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Digging for Moles

Popperfoto/Getty Images
Guy Burgess, a member of the Cambridge Five spy ring who passed information to the Soviets from the 1930s until his defection to the USSR in 1951, sunbathing on the shore of the Black Sea, 1956


In 1938, Roger Hollis joined MI5, the British internal security service, sister agency (not that sororal relations were always affectionate) to MI6, the Secret Intelligence Service: spy-catchers and spies respectively. He would serve with MI5 for twenty-seven years, rising to be deputy director-general in 1953, and director-general three years later. That was during the height of the cold war, years of acute drama and controversy when his agency was so buffeted by scandal that very dark suspicions were aroused. While Hollis was still head of MI5 a young diplomat called John Cornwell began publishing well-informed novels under the pen name John le Carré, and introduced the public to a shadowy land of betrayal, double agents, and moles. There was already ample evidence of Soviet penetration of the security services; might it have gone to the very top?

In some ways Hollis was an unlikely figure. Born in 1905, the son of a canon of Wells cathedral, and with another clergyman as maternal grandfather, he grew up in what his elder brother Christopher called “a sort of Trollopean world.” Chris went to Eton, Roger to Clifton, the Bristol public school to which he remained much attached, and then both went to Oxford, among what we are obliged to call the Brideshead generation: Chris and Evelyn Waugh became great friends (as well as fellow Catholic converts), and Waugh admiringly described young Roger as “a good bottle man.” After working briefly for a bank, Roger joined a newspaper in Hong Kong, before taking a job with a tobacco company that he served for eight years in China.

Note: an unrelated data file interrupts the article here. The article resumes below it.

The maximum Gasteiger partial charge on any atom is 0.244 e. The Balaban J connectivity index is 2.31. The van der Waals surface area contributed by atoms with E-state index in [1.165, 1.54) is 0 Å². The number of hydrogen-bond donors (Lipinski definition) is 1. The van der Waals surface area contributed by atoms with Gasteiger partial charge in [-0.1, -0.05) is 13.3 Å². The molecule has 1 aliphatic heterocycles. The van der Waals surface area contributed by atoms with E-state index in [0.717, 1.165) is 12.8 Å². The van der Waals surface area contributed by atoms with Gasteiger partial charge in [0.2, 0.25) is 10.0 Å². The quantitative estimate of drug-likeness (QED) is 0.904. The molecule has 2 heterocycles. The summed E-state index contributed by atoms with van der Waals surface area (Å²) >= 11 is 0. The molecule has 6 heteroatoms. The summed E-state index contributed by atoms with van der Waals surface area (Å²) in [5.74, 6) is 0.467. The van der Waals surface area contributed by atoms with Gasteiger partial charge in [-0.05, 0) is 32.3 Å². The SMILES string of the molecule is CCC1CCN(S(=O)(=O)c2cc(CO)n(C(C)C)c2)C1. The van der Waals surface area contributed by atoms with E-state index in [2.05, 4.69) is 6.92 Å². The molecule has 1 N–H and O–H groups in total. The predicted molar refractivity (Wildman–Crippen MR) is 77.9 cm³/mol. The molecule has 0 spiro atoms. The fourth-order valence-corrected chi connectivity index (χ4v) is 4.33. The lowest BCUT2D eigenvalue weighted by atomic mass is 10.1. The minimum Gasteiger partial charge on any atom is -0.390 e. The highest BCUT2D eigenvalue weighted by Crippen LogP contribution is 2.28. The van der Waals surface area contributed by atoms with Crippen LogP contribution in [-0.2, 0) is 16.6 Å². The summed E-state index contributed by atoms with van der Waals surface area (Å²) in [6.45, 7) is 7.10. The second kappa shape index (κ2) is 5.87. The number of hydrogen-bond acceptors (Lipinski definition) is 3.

He joined MI5 after illness obliged him to return home. He was regarded in the agency as an authority on communism and Russian intelligence, an esoteric specialty during the war when most of the agency’s attention was naturally devoted to the German and Japanese foe, but far more important in the postwar years. Before long, tension was heightened across the Atlantic by the Alger Hiss case, the trial of Julius and Ethel Rosenberg—executed the year Hollis became deputy head—and the demagogic career of Joseph McCarthy.

Although the British atmosphere was less fervid, the cases were even more alarming. A series of trials of “atomic spies,” notably Alan Nunn May and Klaus Fuchs, had shown how far the most secret operations had been compromised, and had very gravely damaged Anglo-American relations. As if that weren’t enough, there was the melodramatic disappearance, in May 1951, of Guy Burgess and Donald Maclean, who reappeared in Moscow several years later. In 1963, Kim Philby joined them there, despite having been previously declared innocent by Prime Minister Harold Macmillan.

By then, the Vassall, Blake, and Lonsdale cases—and that really is to name only a few—had led sensible observers to wonder whether the British intelligence services were uniquely incompetent or whether there was a more sinister explanation. If there was a third man, might not there be a fourth, or fifth, or more still? Some in those services were convinced that the enemy was within. One such was Peter Wright. Originally a scientific officer in MI5, he chaired a joint MI5–MI6 committee to investigate Soviet penetration, and decided that Hollis was an agent for the GRU, the Russian military intelligence service.